In 2000, the Kentucky General Assembly passed legislation that required area development districts to create water management planning entities to improve and expand public water infrastructure, which now provides drinking water to more than 95 percent of the state’s population.

The Barren River Area Development District created the Water Management Council. It remains active today, and BRADD infrastructure management planner Thomas Grubbs hopes to expand the council’s network and regional collaboration.

“I think it’s something people don’t think about on a daily basis, how interconnected our region is due to karst properties,” said Grubbs, who also coordinates the Water Management Council.

The council meets during the last month of each quarter to discuss water and wastewater projects in the region with judge-executives, mayors and water professionals. And ultimately, the council will decide which water projects BRADD will help secure funding for in the next year.

On Wednesday, the council hosted Lee Anne Bledsoe, director of the Crawford Hydrology Lab at Western Kentucky University, to hear how her lab works toward the same objectives as the council.

The lab serves as a research institution for students and a commercial lab that conducts groundwater investigations, with a specialty in using fluorescent dyes to track karst networks. Part of the work is helping people understand the connections between the earth, water and people.

“We all do want to have healthy, productive citizens contributing to society. Clean water and sanitation is a huge part of that,” Bledsoe said. “Our environment has to be healthy for our people to be healthy.”

The Barren River region’s waterways are connected because of the nature of its underground networks, so what impacts one city or county eventually impacts the region. Bledsoe cited the example of how the gasoline release that occurred this year in the Lost River watershed in Bowling Green ultimately flowed into Barren River.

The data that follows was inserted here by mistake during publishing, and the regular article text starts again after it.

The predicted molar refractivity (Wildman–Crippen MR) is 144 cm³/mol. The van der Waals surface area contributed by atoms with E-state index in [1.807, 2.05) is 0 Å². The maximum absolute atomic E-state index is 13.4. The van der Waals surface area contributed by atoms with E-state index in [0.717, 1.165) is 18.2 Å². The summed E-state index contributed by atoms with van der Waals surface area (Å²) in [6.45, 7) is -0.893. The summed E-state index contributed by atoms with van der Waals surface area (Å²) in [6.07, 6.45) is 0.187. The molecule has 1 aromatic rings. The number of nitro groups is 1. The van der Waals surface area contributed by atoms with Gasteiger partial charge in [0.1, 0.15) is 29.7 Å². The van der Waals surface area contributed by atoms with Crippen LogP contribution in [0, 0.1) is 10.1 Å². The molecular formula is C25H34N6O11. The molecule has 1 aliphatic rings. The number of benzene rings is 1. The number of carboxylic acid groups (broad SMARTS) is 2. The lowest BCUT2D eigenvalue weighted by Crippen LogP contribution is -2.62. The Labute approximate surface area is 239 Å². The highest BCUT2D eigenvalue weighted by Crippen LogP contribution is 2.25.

“Everything that eventually infiltrates the ground ends up in (our) rivers,” Bledsoe said.

To combat these karst-specific issues, the region would benefit from collaboration and public outreach, especially to communities that opt out of using the public water system.

She cited the example of an Amish community experiencing a Hepatitis A outbreak because of being unaware of threats to the water supply.

“Just because water is clear and cold does not mean it’s clean,” Bledsoe said.

Like Grubbs, Bledsoe encouraged the sharing of resources in science, public outreach and education.

During the meeting, the council approved new criteria for ranking community projects to improve water or wastewater systems. The criteria includes an incentive to incorporate public outreach into each project.

The council will use this criteria to approve the next round of projects for 2020 during the council’s fourth and final meeting of the year, which is tentatively scheduled Dec. 4.

– Follow reporter Caroline Eggers on Twitter @eggers dailynews or visit bgdaily news.com.

– Follow reporter Caroline Eggers on Twitter @eggersdailynews or visit bgdailynews.com.

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